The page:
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Florida Marlins hitting woes means committee meetings

The powers that be are a bit concerned about the team's hitting slump.

Owner Jeffrey Loria, team President David Samson, President of Baseball Operations Larry Beinfest and General Manager Michael Hill all holed up in manager Fredi Gonzalez's office after the game. Initially, the media was told Gonzalez would not be available. Almost half an hour after game's end the aforementioned quartet emerged.

"Nothing, nothing," Gonzalez said. "We were just kicking stuff around."

I doubt if the meeting of the minds will yield any positive results.

The guys can hit, but for some reason they aren't.  It's not that they don't want to or don't care, it just not happening.

"You can only give credit to the pitcher so much," first baseman Mike Jacobs said. "We just haven't been doing it with the bats. It's definitely frustrating when you can't find that big hit we need."

Scott Olsen has a theory about the abrupt power outage.

"Everything goes in streaks," Olsen said. "Right now, we're not on a good streak. We have to keep pushing it."

It is true that things in life tend to follow cycles.  But "keep pushing" may not be the best answer.  There is such a thing as trying too hard.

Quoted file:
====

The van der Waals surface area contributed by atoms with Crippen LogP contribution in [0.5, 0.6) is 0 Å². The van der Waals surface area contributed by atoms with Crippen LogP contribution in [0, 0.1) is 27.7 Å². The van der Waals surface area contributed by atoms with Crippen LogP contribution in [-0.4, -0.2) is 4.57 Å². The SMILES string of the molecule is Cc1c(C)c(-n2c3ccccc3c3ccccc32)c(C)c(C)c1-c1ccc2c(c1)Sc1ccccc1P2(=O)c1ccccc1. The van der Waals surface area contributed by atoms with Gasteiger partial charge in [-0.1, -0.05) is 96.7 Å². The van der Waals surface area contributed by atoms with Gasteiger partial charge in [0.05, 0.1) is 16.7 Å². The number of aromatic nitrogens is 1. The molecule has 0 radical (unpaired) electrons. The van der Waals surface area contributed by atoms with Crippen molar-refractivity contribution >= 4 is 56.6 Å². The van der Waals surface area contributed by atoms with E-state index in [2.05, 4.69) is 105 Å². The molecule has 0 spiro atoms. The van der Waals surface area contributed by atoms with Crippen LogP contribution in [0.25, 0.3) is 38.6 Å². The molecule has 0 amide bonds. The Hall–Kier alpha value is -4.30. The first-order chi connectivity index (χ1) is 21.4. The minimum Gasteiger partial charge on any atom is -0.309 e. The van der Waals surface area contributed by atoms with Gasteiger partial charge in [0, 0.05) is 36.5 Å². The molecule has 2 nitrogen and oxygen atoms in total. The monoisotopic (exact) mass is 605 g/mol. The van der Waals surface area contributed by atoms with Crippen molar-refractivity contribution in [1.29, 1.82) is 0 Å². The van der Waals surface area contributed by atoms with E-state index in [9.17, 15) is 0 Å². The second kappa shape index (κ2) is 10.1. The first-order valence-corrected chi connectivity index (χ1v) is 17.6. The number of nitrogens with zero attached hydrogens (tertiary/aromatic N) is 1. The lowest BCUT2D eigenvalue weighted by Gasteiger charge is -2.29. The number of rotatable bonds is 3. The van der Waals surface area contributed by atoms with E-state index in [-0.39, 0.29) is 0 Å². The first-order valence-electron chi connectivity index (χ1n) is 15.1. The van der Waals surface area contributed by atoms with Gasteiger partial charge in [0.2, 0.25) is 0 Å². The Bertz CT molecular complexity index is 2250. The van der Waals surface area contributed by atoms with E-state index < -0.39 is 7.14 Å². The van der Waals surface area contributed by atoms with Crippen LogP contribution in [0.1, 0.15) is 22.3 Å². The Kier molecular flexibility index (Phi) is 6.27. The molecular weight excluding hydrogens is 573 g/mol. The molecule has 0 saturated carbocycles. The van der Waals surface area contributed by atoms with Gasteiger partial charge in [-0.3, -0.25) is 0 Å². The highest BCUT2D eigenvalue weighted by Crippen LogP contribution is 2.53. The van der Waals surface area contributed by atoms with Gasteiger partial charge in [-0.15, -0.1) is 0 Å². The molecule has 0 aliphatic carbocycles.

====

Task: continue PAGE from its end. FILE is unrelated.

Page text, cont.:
There is no way that everyone forgot how to hit all at once.  They will hit again.  The problem is: when?

The Marlins have been fortunate that while they have been wasting good outings by the starters they haven't lost much, if any ground.  But they can't hope to do this for very long.  Nothing that Loria, Samson, Beinfest, Hill or Fredi can come up with to jump start the offense will work.  It is just a matter of players returning to form and only they can do that.  Now that said, anything anyone can think of that will allow them to relax and get out of their heads could help them in returning to form.

The longer this goes on the tougher it will be to come out of.  Example: Mike Lowell in 2005, had a dismal season at the plate and it just went on and on.  Lowell knew how to hit but he started thinking about the failures too much.  Thus causing more failures.

Pressing the guys won't help, getting them to relax and have fun, might.

The Marlins and the playoffs, by all accounts, weren't supposed to be used in the same sentence at anytime this season.  In other words, we are not suppose to be here.  So if the Fish will just realize that no matter what happens from here on out, they have had a successful season and then, they may end up shocking the baseball world.